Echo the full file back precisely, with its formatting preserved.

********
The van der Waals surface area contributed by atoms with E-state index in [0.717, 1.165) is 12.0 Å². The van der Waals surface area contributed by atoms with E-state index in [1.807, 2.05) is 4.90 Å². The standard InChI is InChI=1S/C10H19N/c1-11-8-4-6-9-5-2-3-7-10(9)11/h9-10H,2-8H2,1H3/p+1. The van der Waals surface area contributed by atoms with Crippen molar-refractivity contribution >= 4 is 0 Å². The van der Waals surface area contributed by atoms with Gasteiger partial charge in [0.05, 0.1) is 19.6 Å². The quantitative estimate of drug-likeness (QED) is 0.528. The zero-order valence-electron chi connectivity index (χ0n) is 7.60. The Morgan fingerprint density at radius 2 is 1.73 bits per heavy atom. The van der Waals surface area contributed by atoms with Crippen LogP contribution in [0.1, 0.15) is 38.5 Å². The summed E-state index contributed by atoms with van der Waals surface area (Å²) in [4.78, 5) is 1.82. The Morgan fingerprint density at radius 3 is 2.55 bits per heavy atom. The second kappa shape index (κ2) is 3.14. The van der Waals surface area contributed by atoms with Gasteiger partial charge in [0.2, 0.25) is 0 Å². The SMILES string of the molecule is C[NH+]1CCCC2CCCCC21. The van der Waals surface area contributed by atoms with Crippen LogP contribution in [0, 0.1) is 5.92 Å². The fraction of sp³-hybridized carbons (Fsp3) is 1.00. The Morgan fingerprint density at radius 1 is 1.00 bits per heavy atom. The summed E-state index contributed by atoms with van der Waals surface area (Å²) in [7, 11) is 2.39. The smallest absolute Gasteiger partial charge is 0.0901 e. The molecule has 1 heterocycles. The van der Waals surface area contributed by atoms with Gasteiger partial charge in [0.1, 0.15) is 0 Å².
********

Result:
The van der Waals surface area contributed by atoms with E-state index in [0.717, 1.165) is 12.0 Å². The van der Waals surface area contributed by atoms with E-state index in [1.807, 2.05) is 4.90 Å². The standard InChI is InChI=1S/C10H19N/c1-11-8-4-6-9-5-2-3-7-10(9)11/h9-10H,2-8H2,1H3/p+1. The van der Waals surface area contributed by atoms with Crippen molar-refractivity contribution >= 4 is 0 Å². The van der Waals surface area contributed by atoms with Gasteiger partial charge in [0.05, 0.1) is 19.6 Å². The quantitative estimate of drug-likeness (QED) is 0.528. The zero-order valence-electron chi connectivity index (χ0n) is 7.60. The Morgan fingerprint density at radius 2 is 1.73 bits per heavy atom. The van der Waals surface area contributed by atoms with Crippen LogP contribution in [0.1, 0.15) is 38.5 Å². The summed E-state index contributed by atoms with van der Waals surface area (Å²) in [4.78, 5) is 1.82. The Morgan fingerprint density at radius 3 is 2.55 bits per heavy atom. The second kappa shape index (κ2) is 3.14. The van der Waals surface area contributed by atoms with Gasteiger partial charge in [0.2, 0.25) is 0 Å². The SMILES string of the molecule is C[NH+]1CCCC2CCCCC21. The van der Waals surface area contributed by atoms with Crippen LogP contribution in [0, 0.1) is 5.92 Å². The fraction of sp³-hybridized carbons (Fsp3) is 1.00. The Morgan fingerprint density at radius 1 is 1.00 bits per heavy atom. The summed E-state index contributed by atoms with van der Waals surface area (Å²) in [7, 11) is 2.39. The smallest absolute Gasteiger partial charge is 0.0901 e. The molecule has 1 heterocycles. The van der Waals surface area contributed by atoms with Gasteiger partial charge in [0.1, 0.15) is 0 Å².